Part I History of Ethics
Life of Socrates
Part II Concepts and Problems
Normative Ethics and Applied Ethics
Part III Applied Ethics
Field of Applied Ethics
(For the most recent description of Virtue Ethics in Beauchamp and Childress, see Chapter Two of Principles of Biomedical Ethics, 5th Ed)
There is a long tradition in ethics that places great importance on the "kind of person one is." We not only want those around us to "tell the truth" (for example, according to the Categorical Imperative), but also to be honest. Both Aristotle (arete) and Aquinas (virtu) emphasized this aspect of ethics by highlighting the role of what we would today call character in their discussions of ethics (and the classic virtues of courage, justice, and moderation). David Hume also gave virtue and personal merit a key role in his ethical theory. The recent revival of interest in virtue ethics can be traced back to Philippa Foot. She writes that a persons "virtue may be judged by his innermost desires as well as by his intentions; and this fits with our idea that a virtue such as generosity lies as much in someones attitudes as in his actions" (Virtue and Vices, 1977, 5).
The Moral Concept of Virtue
We should distinguish the virtues found in a particular society or culture (e.g., chastity) from those virtues that can be supported by moral reasoning (e.g., honesty). "A virtue is a trait of character that is socially valued, and a moral virtue is a trait that is morally valued Moral reasons must support a claim of moral virtue" (B&C, 27).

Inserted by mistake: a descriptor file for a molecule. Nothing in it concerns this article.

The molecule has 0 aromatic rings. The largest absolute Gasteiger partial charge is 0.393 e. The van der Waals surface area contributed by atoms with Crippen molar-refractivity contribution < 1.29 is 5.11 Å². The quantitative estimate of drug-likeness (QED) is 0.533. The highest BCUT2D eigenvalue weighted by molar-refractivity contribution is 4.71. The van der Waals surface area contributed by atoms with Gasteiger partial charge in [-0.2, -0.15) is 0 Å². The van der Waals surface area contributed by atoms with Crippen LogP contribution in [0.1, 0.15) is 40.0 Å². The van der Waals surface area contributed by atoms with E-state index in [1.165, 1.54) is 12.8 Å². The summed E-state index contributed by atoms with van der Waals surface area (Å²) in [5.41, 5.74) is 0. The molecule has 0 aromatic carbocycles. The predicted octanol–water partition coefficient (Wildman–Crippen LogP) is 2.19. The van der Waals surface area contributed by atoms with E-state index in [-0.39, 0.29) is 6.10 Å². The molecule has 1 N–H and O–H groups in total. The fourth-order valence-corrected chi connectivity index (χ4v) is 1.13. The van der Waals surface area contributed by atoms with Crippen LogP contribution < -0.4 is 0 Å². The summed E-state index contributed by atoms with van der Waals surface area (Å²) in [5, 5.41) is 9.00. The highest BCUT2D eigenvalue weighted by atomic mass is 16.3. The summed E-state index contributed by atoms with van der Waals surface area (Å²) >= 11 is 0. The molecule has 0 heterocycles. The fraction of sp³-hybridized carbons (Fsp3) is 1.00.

By emphasizing the priority of character in discussions of ethics, virtue theorists can say: " rather than using rules and government regulations to protect subjects in research, some claim that the most reliable protection is the presence of an informed, conscientious, compassionate, responsible researcher" (Beecher, quoted in B&C, 28-29). The underlying view here is that "character is more important than conformity to rules and that virtues should be inculcated and cultivated over time through educational interactions, role models," etc. (B&C, 29)
A practical consequence of this view is that the education of, for example medical doctors, should include the cultivation of virtues such as compassion, discernment, trustworthiness, integrity, conscientiousness as well as benevolence (desire to help) and nonmalevolence (desire to avoid harm).
Critical Evaluation of "Virtue Ethics"
Often times we encounter "morality between strangers" (as when one enters an Emergency Room after a car accident). At these times, its not the persons character, but his/her need to follow rules and procedures that seem to come to the forefront ("Virtue is not enough"). Furthermore, persons of good character can certainly formulate bad policy or make a poor choice -- and we need to evaluate those policies and choices according to moral principles.
Constructive Evaluation of "Virtue Ethics"
Yet " ethical theory is more complete if the virtues are included motives deserve to be at center stage in a way that some leading traditional theories have inadequately appreciated" "To look at acts without also looking at the moral appropriateness and desirability of feelings, attitudes, forms of sympathy, and the like is to miss a large area of the moral picture" (B&C, 4th Ed., 69)